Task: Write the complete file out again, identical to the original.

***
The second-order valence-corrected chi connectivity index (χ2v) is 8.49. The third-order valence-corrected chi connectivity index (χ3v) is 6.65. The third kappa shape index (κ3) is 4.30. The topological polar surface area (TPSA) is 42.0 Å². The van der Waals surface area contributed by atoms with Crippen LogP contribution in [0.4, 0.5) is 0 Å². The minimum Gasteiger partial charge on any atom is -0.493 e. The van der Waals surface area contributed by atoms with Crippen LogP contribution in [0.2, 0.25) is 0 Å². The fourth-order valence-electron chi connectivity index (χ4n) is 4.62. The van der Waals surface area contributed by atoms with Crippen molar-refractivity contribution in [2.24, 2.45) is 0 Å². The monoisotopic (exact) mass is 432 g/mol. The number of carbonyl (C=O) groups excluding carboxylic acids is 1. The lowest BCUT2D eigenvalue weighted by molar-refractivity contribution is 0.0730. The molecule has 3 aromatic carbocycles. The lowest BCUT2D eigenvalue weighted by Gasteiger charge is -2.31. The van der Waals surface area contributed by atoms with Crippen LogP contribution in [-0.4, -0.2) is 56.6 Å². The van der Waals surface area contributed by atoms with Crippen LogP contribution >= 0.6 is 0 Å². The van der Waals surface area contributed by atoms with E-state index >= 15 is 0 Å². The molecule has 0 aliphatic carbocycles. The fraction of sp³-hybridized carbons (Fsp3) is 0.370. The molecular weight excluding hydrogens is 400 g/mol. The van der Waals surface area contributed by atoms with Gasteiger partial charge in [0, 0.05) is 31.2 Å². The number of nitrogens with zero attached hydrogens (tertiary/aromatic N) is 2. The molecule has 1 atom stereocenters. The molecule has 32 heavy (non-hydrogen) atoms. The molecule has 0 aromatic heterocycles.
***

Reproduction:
The second-order valence-corrected chi connectivity index (χ2v) is 8.49. The third-order valence-corrected chi connectivity index (χ3v) is 6.65. The third kappa shape index (κ3) is 4.30. The topological polar surface area (TPSA) is 42.0 Å². The van der Waals surface area contributed by atoms with Crippen LogP contribution in [0.4, 0.5) is 0 Å². The minimum Gasteiger partial charge on any atom is -0.493 e. The van der Waals surface area contributed by atoms with Crippen LogP contribution in [0.2, 0.25) is 0 Å². The fourth-order valence-electron chi connectivity index (χ4n) is 4.62. The van der Waals surface area contributed by atoms with Crippen molar-refractivity contribution in [2.24, 2.45) is 0 Å². The monoisotopic (exact) mass is 432 g/mol. The number of carbonyl (C=O) groups excluding carboxylic acids is 1. The lowest BCUT2D eigenvalue weighted by molar-refractivity contribution is 0.0730. The molecule has 3 aromatic carbocycles. The lowest BCUT2D eigenvalue weighted by Gasteiger charge is -2.31. The van der Waals surface area contributed by atoms with Crippen LogP contribution in [-0.4, -0.2) is 56.6 Å². The van der Waals surface area contributed by atoms with Crippen LogP contribution >= 0.6 is 0 Å². The van der Waals surface area contributed by atoms with E-state index >= 15 is 0 Å². The molecule has 0 aliphatic carbocycles. The fraction of sp³-hybridized carbons (Fsp3) is 0.370. The molecular weight excluding hydrogens is 400 g/mol. The van der Waals surface area contributed by atoms with Gasteiger partial charge in [0, 0.05) is 31.2 Å². The number of nitrogens with zero attached hydrogens (tertiary/aromatic N) is 2. The molecule has 1 atom stereocenters. The molecule has 32 heavy (non-hydrogen) atoms. The molecule has 0 aromatic heterocycles.